Fitch Affirms Georgia at 'B+'; Off RWN; Outlook Stable
Tuesday, September 1
Fitch Ratings has affirmed Georgia's Long-term foreign and local currency Issuer Default Ratings (IDRs) at 'B+' on August 26. At the same time, Fitch has affirmed Georgia's Short-term foreign currency IDR at 'B' and upgraded its Country Ceiling to 'BB-' from 'B+'. The ratings have been removed from Rating Watch Negative (RWN), and the Outlooks on the Long-term IDRs are now Stable.
"The inflow of massive international financial assistance is supporting Georgia's economy and creditworthiness following the war with Russia in August 2008 and the global financial crisis, while the risk of a third shock of major domestic political instability has receded as mass opposition demonstrations have dissipated," says Edward Parker, Head of Emerging Europe in Fitch's Sovereigns team.
Negative shocks to confidence, workers remittances, metal prices, foreign direct investment and other private sector capital inflows have had a severe impact on the Georgian economy, which was left exposed by its large current account deficit (CAD) and booming banking sector. However, a USD1.2bn IMF programme and a USD4.5bn international aid package, mainly covering 2008-2011, (equivalent to 50% of 2009 GDP) are financing the budget and CAD in the near term, bolstering foreign exchange reserves (FXR), underpinning the financial sector and limiting the scale of the recession. Fitch forecasts GDP will contract by 4% in 2009, less than in many regional peers, before growing 2% in 2010.
However, Georgia faces significant challenges. The government has revised its budget deficit target to 9.4% of GDP this year and will need to enact painful fiscal consolidation over the medium term to restore public finances to a sustainable path. Fitch forecasts that net government debt will rise to 38% of GDP at end-2011 from 22% at end-2008. Nevertheless, this would still leave it below the 10-year 'B' range median, and much of Georgia's debt is concessional, with long maturities and low interest rates.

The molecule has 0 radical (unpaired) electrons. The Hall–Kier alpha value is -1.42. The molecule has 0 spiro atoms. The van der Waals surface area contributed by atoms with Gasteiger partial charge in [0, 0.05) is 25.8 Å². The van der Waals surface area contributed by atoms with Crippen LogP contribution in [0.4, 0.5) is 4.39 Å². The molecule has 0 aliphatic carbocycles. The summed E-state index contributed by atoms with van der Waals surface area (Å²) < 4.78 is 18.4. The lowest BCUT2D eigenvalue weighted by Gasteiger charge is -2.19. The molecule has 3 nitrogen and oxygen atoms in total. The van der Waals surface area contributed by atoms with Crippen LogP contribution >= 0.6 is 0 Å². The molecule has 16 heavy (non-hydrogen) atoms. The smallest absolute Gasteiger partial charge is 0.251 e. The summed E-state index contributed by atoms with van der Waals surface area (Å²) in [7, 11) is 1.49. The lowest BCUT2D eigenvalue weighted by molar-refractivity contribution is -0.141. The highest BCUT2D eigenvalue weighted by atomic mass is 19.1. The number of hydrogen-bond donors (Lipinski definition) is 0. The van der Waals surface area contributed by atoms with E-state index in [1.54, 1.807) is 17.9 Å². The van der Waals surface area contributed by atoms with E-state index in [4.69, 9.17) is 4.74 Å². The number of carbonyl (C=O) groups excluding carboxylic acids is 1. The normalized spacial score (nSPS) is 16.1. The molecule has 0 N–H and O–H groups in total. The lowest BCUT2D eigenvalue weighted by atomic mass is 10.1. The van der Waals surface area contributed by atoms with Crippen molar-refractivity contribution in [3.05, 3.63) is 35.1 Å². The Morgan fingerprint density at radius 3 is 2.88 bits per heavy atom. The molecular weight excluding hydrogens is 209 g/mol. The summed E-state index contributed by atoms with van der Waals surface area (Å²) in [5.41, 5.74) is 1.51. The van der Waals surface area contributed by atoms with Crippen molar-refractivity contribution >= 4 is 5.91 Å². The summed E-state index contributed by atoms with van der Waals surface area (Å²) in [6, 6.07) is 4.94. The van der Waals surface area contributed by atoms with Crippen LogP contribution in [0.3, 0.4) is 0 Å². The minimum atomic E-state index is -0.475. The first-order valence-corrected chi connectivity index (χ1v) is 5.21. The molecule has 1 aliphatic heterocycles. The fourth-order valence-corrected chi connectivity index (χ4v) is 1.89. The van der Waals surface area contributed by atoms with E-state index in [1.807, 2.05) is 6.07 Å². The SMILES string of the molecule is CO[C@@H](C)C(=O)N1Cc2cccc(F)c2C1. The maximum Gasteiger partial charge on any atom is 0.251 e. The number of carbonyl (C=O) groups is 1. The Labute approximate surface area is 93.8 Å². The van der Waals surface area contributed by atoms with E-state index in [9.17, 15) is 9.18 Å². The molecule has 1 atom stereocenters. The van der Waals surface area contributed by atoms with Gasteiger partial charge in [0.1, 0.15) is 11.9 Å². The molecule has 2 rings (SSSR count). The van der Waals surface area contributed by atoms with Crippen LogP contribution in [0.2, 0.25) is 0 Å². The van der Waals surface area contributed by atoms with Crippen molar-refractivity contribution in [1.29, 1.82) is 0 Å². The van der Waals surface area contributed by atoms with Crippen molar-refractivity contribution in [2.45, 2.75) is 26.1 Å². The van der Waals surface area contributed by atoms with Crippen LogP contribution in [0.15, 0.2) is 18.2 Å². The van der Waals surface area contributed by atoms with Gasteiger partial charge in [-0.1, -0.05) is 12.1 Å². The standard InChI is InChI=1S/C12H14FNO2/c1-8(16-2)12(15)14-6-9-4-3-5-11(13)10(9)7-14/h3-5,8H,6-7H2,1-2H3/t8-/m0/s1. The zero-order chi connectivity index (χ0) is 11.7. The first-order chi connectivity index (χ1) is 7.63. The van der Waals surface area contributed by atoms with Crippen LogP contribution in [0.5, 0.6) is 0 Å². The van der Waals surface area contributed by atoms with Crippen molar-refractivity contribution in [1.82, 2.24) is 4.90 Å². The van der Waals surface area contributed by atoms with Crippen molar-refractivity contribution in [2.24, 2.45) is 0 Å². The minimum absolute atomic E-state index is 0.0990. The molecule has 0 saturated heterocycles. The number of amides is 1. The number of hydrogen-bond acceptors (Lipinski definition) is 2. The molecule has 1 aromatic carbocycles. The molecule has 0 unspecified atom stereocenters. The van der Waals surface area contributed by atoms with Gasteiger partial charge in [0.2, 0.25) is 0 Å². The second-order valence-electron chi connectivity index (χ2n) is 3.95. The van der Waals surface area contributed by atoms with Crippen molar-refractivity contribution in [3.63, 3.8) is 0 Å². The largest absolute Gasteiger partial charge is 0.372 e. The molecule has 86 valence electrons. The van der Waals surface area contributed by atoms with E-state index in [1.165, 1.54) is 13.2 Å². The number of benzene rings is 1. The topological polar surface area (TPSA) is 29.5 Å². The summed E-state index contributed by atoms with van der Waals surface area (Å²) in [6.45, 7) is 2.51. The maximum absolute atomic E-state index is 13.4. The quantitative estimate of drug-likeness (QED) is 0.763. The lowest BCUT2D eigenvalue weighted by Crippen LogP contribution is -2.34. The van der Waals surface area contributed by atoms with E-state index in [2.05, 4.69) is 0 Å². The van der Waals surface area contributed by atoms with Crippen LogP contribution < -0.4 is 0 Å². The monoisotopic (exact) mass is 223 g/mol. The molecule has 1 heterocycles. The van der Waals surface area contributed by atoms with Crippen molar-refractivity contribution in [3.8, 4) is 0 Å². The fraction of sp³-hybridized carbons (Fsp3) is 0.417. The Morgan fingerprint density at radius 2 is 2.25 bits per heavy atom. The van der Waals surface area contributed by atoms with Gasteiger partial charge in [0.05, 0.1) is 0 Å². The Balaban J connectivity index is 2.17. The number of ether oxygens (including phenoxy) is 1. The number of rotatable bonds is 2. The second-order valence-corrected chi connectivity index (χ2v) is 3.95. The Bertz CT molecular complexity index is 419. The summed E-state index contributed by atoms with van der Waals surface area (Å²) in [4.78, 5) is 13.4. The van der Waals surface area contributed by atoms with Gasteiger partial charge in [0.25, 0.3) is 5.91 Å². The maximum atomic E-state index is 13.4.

Fitch forecasts a sizeable CAD of 16% of GDP this year, albeit down from 23% of GDP in 2008, leaving the country dependent on external financing. Gross and net external debt ratios are well above 'B' range medians. The tradeable sector is narrow and exposed to shocks. Georgia needs to rebalance its economy, correct the twin deficits and secure a resumption of private capital inflows before international aid tapers off and debt repayments step up sharply in 2012-14.
The banking sector has a high loan-to-deposit ratio, saw a fall in deposits during the crisis and is suffering a deterioration in asset quality, but capitalisation is high. The system's high dollarisation renders macro-economic and financial stability vulnerable to shocks and impairs the effectiveness of monetary policy. Encouragingly, the National Bank of Georgia has curtailed its FX interventions, though FX pressures could re-emerge at some point in the future.
Political risk is relatively high and a material constraint on the ratings. Fitch does not anticipate renewed military conflict with Russia or a major increase in domestic political instability, but risks remain. In that event, economic policy slippage or a political setback could threaten disbursements from the IMF or key international donors, and lead to a rating downgrade.
Georgia's ratings are supported by its GDP per capita and level of human development, which is well above the 'B' range median, its strong GDP growth record prior to the crisis, a favourable business climate - underscored by its ranking of 15th in the World Bank's Doing Business Survey for 2009 - and strong support from the international community.
The upgrade of the Country Ceiling reflects Georgia's integration into the global economy and financial system, its commitment to creating a favourable business climate and attracting FDI, and its membership of the WTO and engagement with the international financial institutions, which reduce the likelihood the Georgian authorities would impose exchange controls.